The magnificent value house is collapsing for five years now in its empty Kruununhaa Parade Ground – Residents fear that difficulties will lead to the destruction of the historic courtyard

140 years ago, a landslide began in the courtyards of the barracks built by the Grand Duchy of Finland. Now the barracks have been emptied and the residents of Kruununha are afraid that the block will change irreversibly.

Children in the afternoon on the former parade square of the historic barracks quarter of Kruununhaa.

At the same place, soldiers began to harass, i.e., practice closed-mindedness, nearly 140 years ago. The Grand Duchy of Finland had built red-brick buildings for the Uusimaa sniper battalion.

During independence, the War Academy, the Library of the National Defense College, the Department of Strategy and the War Museum operated in the rugged barracks. However, when the museum moved to Suomenlinna, the buildings were left without a user.

The barracks, now located in one of Helsinki’s most expensive residential areas, have been empty for five years. State Senate properties are trying to sell them as offices and retail space.

Instead, there is enough life in the blocks of flats. At the moment, however, residents are worried about a major change planned for the block.

Johanna Rossisen daughters Ilona and Irene Poussu play in the sandbox, and soon get stuck there Kirsi Peren son Aarne Pere-Tainio.

They also gather at the Kiholinna playground Marja Nurmi-Köngäs and Ruth Rosenlöf to talk to residents about the turbulent completion of the block that had been stirring up for a couple of years.

Senate Properties is looking for a lot more building rights for the area. In total, the plan made for the Senate’s own plot and the plot of the state-owned Kruunuasunnot Oy covers 7,000 square meters.

An additional building right would be an attractive addition to the difficult real estate transaction for protected buildings.

The new house barked an estimated nearly half of Parade Square. Its end would extend to the middle of the old buildings.

Residents remind that more and more families whose children need space for their games are constantly moving to Kiholinna.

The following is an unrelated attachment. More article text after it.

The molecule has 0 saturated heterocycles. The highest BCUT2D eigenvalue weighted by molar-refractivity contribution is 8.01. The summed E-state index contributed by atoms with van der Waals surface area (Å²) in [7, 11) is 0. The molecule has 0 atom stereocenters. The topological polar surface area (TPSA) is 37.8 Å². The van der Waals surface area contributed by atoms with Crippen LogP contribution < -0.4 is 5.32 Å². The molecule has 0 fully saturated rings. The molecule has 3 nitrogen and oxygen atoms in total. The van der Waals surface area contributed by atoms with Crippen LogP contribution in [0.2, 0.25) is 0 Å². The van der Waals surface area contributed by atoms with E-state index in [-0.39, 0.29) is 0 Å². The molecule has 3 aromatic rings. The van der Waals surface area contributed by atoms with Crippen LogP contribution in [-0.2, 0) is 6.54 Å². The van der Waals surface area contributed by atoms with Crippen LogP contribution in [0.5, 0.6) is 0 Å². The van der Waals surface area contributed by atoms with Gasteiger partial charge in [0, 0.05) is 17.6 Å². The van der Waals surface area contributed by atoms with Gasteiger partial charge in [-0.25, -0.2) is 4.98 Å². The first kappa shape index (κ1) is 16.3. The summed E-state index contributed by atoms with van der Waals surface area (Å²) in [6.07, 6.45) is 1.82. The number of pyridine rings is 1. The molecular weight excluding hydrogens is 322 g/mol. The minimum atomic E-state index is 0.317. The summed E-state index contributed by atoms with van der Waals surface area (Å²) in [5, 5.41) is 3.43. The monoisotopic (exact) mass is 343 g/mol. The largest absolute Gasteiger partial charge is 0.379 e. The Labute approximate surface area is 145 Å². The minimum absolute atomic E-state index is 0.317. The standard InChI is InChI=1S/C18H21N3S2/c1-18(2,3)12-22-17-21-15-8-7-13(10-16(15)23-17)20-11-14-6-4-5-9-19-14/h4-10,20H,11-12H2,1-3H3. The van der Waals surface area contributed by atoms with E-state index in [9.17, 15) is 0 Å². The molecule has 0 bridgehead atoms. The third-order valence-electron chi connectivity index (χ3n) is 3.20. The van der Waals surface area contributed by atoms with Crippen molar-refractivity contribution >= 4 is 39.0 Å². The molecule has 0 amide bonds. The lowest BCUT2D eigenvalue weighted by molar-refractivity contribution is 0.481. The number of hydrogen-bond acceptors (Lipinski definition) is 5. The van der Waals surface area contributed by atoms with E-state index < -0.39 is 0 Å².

“If a high residential building were to rise on the former parade square, a large part of the views of the apartments in Kiholinna and the neighboring building would be obscured. In addition, the house would also badly shade the yards of the neighboring house, ”says Nurmi-Köngäs, who lives on the third floor.

“The windows of the new homes would also mostly show opposite walls,” Rosenlöf says.

Ruth Rosenlöf (left), Johanna Rossinen, Marja Nurmi-Köngäs and Kirsi Pere in the yard. Johanna Rossinen’s daughters Irene (left) and Ilona Poussu and Kirsi Peren’s son Aarne Pere-Tainio play in the sandbox.­

Senate Real Estate sales manager Leena Palokangas says the company is currently negotiating the bids it has received. The timing of the project and possible zoning is therefore still difficult to assess.

“It also depends on the future buyer’s plans. The primary goal is to sell the properties as a whole, but selling as parts could also be considered if necessary. ”

Whether the formula permitting additional construction will be approved will be finally decided by the Helsinki City Council.

Also residents in the immediate area admit that something needs to be done for dilapidated barracks, and car parking spaces should be replaced by a comfortable living yard.

“The block is the common property of all Crown Applicants, and it must be developed for common use, but with respect for cultural values,” Kirsi Pere emphasizes.

Kiholinna exudes history. Built in 1929 for the families of officers, the military building has 72 apartments and was once Helsinki’s second largest apartment building. In the era resemble the North shore side of the main entrance lands. When you look closely, notice the swastikas made of granite stones.

The pattern was once the emblem of the Finnish Air Force.

On the platform level of the main entrance, history is reminiscent of the emblem of the Finnish Air Force, the swastika.­

His name the house was given in 1946. At that time a housing corporation was formed in the house, and many of the officers redeemed the official residence of the army as their own. The walls of the lower lobby of the middle staircase are decorated with Finnish lions, five generals still lived in the house in the 1960s.

Senate Properties convened the block a few years ago to discuss a change in layout. After that, the Kiholinna housing company sent its own view to the City of Helsinki, although the city has not organized any events about the plans.